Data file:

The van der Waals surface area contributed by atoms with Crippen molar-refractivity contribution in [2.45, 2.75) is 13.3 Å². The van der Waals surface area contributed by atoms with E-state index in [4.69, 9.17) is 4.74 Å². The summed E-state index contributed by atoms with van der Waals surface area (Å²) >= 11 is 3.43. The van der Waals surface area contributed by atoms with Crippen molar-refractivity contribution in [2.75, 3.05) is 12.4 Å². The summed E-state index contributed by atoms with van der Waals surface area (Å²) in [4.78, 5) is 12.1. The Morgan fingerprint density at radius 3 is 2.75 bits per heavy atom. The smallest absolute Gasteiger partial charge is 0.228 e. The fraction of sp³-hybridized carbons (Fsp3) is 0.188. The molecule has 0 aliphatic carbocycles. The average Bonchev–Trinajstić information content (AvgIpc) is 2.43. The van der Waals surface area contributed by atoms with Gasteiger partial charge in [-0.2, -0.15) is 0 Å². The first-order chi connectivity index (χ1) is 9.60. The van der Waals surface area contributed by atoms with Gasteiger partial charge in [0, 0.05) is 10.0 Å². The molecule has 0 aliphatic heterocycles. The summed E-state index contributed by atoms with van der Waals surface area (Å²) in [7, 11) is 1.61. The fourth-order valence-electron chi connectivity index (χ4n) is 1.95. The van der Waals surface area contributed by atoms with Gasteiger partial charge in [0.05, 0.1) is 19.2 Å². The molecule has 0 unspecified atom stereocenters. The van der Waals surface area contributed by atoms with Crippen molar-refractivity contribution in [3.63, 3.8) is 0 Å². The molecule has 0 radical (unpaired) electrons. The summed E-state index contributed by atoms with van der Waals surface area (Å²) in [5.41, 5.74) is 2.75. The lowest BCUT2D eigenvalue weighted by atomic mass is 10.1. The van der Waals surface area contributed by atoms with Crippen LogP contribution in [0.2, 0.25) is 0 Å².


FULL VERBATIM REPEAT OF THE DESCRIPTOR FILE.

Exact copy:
The van der Waals surface area contributed by atoms with Crippen molar-refractivity contribution in [2.45, 2.75) is 13.3 Å². The van der Waals surface area contributed by atoms with E-state index in [4.69, 9.17) is 4.74 Å². The summed E-state index contributed by atoms with van der Waals surface area (Å²) >= 11 is 3.43. The van der Waals surface area contributed by atoms with Crippen molar-refractivity contribution in [2.75, 3.05) is 12.4 Å². The summed E-state index contributed by atoms with van der Waals surface area (Å²) in [4.78, 5) is 12.1. The Morgan fingerprint density at radius 3 is 2.75 bits per heavy atom. The smallest absolute Gasteiger partial charge is 0.228 e. The fraction of sp³-hybridized carbons (Fsp3) is 0.188. The molecule has 0 aliphatic carbocycles. The average Bonchev–Trinajstić information content (AvgIpc) is 2.43. The van der Waals surface area contributed by atoms with Gasteiger partial charge in [-0.2, -0.15) is 0 Å². The first-order chi connectivity index (χ1) is 9.60. The van der Waals surface area contributed by atoms with Gasteiger partial charge in [0, 0.05) is 10.0 Å². The molecule has 0 aliphatic heterocycles. The summed E-state index contributed by atoms with van der Waals surface area (Å²) in [7, 11) is 1.61. The fourth-order valence-electron chi connectivity index (χ4n) is 1.95. The van der Waals surface area contributed by atoms with Gasteiger partial charge in [0.05, 0.1) is 19.2 Å². The molecule has 0 unspecified atom stereocenters. The van der Waals surface area contributed by atoms with Crippen molar-refractivity contribution in [3.63, 3.8) is 0 Å². The molecule has 0 radical (unpaired) electrons. The summed E-state index contributed by atoms with van der Waals surface area (Å²) in [5.41, 5.74) is 2.75. The lowest BCUT2D eigenvalue weighted by atomic mass is 10.1. The van der Waals surface area contributed by atoms with Crippen LogP contribution in [0.2, 0.25) is 0 Å².